'BRIGHT, SHINING FACES'

Camp unites cheerleaders with the next generation

2014-02-24T00:00:00Z 2014-02-24T14:16:05Z Camp unites cheerleaders with the next generationBy MIKE FERGUSON mferguson@billingsgazette.com The Billings Gazette

Many Senior High School cheerleaders attended the school’s cheer camp when they were themselves fledgling athletic boosters.

So they’re only too happy to be putting on a spring cheer camp from 9 a.m. through noon on Saturday, March 1, at the school’s small gym.

The camp is for children ages 4-13, and each participant will receive a T-shirt. The cost is $35, payable at the door.

“It’s fun to work with the kids and their bright, shining faces. They’re so excited,” said Emalee Alpers, a senior cheerleader who began attending cheer camps at Senior and West high schools when she was 6. The high point for the upcoming camp, she said, will be participants’ chance to perform during halftime of the Great Falls CMR-Senior junior varsity game, which begins at 2:45 p.m. on March 1.

Kennedy Chambers, another senior and a four-year cheerleader, said she views her sport as “a great way to bond and to spend a lot of time together,” qualities she hopes to instill in the 75 to 100 younger girls expected to attend the cheer camp.

And to athletes and others who disparage cheerleading as something less than a sport, the two cheerleaders have a ready retort.

“They throw balls,” Chambers said. “We throw people.”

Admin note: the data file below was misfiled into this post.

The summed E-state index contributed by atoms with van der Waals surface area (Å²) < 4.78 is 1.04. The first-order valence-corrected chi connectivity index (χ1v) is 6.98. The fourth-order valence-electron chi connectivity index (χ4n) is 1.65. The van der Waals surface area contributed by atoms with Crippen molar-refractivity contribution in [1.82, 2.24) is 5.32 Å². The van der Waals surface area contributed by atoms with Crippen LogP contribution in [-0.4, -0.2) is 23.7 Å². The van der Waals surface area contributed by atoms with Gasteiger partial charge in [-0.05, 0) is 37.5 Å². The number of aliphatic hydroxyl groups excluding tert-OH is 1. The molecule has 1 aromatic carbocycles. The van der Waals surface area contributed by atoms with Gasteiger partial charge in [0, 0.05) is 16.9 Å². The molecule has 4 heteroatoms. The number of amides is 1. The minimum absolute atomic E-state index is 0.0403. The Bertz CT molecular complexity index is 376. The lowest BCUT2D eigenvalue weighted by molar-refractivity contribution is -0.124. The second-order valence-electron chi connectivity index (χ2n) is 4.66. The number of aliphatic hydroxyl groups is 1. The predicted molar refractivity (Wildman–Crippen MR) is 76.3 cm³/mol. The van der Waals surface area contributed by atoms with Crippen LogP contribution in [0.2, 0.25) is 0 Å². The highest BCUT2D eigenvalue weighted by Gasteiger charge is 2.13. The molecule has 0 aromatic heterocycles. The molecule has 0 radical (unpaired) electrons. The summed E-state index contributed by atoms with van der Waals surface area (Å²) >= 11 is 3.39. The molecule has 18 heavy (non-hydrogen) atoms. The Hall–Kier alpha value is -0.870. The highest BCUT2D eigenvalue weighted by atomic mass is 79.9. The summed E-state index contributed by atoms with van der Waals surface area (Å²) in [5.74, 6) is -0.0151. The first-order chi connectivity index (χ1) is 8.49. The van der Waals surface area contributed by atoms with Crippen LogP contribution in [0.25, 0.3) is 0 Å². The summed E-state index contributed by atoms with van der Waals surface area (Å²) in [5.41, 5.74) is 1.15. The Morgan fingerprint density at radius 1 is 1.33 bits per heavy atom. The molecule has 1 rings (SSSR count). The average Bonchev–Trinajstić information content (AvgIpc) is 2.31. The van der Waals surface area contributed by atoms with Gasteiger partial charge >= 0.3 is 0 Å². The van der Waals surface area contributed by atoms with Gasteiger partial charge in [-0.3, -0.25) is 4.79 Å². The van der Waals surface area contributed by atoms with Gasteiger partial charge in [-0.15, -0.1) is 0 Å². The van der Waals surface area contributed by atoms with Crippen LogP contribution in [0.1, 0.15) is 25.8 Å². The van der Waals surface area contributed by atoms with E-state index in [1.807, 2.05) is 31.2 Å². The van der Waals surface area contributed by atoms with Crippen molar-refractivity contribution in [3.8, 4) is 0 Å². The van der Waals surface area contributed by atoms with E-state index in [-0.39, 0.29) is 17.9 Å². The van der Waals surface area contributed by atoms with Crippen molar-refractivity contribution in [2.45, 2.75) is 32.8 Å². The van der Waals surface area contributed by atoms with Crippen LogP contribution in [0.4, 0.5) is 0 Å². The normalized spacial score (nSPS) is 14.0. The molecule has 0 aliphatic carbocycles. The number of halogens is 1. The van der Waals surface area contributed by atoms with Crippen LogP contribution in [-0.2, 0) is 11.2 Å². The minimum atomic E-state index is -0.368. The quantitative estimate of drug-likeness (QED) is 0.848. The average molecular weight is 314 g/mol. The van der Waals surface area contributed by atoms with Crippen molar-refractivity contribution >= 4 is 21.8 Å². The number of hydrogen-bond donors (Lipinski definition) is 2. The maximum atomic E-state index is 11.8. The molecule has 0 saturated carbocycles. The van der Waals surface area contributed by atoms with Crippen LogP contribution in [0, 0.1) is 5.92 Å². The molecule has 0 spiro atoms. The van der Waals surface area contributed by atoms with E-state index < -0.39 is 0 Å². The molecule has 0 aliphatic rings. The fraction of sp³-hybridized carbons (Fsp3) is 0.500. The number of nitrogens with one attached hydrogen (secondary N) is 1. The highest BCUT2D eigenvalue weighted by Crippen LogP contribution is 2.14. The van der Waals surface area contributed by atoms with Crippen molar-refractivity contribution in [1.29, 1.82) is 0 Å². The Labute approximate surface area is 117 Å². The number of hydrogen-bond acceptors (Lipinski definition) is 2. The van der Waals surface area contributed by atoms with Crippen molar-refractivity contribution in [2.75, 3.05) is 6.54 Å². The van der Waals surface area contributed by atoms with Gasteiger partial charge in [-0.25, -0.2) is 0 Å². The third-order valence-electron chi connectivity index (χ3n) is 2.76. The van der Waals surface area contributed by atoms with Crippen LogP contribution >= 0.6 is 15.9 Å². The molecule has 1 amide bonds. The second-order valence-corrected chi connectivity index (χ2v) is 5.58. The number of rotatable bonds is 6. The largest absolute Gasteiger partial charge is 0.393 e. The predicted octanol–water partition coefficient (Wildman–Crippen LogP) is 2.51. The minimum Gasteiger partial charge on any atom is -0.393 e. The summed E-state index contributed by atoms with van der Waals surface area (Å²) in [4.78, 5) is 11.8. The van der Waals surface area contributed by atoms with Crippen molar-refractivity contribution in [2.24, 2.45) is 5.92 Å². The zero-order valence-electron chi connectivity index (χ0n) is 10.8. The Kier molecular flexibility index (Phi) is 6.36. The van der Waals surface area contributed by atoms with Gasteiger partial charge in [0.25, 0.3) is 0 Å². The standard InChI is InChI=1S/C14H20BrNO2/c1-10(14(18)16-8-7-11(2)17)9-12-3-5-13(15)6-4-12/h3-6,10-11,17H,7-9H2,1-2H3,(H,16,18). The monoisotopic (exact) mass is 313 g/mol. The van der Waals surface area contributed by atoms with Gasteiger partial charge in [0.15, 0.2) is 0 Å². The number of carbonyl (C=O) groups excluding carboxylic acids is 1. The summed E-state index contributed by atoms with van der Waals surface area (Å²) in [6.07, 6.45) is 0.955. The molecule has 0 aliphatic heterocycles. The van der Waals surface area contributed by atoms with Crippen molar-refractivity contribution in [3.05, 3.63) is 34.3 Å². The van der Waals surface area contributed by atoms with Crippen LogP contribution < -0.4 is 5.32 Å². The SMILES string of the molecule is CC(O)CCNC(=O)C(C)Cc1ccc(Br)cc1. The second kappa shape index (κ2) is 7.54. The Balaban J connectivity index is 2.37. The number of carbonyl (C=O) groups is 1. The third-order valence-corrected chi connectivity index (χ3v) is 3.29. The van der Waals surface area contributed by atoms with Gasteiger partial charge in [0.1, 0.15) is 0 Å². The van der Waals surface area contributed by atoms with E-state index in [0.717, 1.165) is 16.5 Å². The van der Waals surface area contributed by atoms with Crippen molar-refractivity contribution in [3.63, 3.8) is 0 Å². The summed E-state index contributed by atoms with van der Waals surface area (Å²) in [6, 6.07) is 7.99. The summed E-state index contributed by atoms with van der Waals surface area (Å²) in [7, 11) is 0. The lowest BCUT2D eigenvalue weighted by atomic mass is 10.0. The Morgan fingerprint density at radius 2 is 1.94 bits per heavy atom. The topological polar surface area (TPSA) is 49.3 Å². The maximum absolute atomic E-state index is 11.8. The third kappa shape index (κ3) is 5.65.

During a midweek practice in the gym at the Lincoln Center, groups of cheerleaders practiced lifting their smaller colleagues high in the air. A number of them stood alongside as spotters, their arms in the air, ready to catch their teammate if she fell. The emphasis, said assistant coach Baylee Larson, is on safety.

Larson, a sixth-grade teacher at Bitterroot Elementary School, was a cheerleader at Senior before graduating in 2009. She’s in her fourth year as Senior’s assistant cheerleading coach; the head coach, Vicki Criswell, a math teacher at Senior, is a former Cincinnati Bengals cheerleader. She’s in her first season.

What Larson enjoys about cheer camp is “the way the younger girls look up” to the older cheerleaders, she said.

“It’s fun to watch them interact,” she said. “If we can get them involved at an early age, and if they get into it, it keeps the sport alive.”

The cheerleaders already know some of their charges. Larson said several younger girls cheer alongside the squad during Senior athletic events.

The camp is designed to teach the younger girls the basics of cheering and dance, she said. Also on display will be the cheerleaders’ enthusiasm for their sport.

“It’s fun to pass our passion on to the girls,” she said. “This will be their big opportunity to perform.”

Copyright 2015 The Billings Gazette. All rights reserved. This material may not be published, broadcast, rewritten or redistributed.

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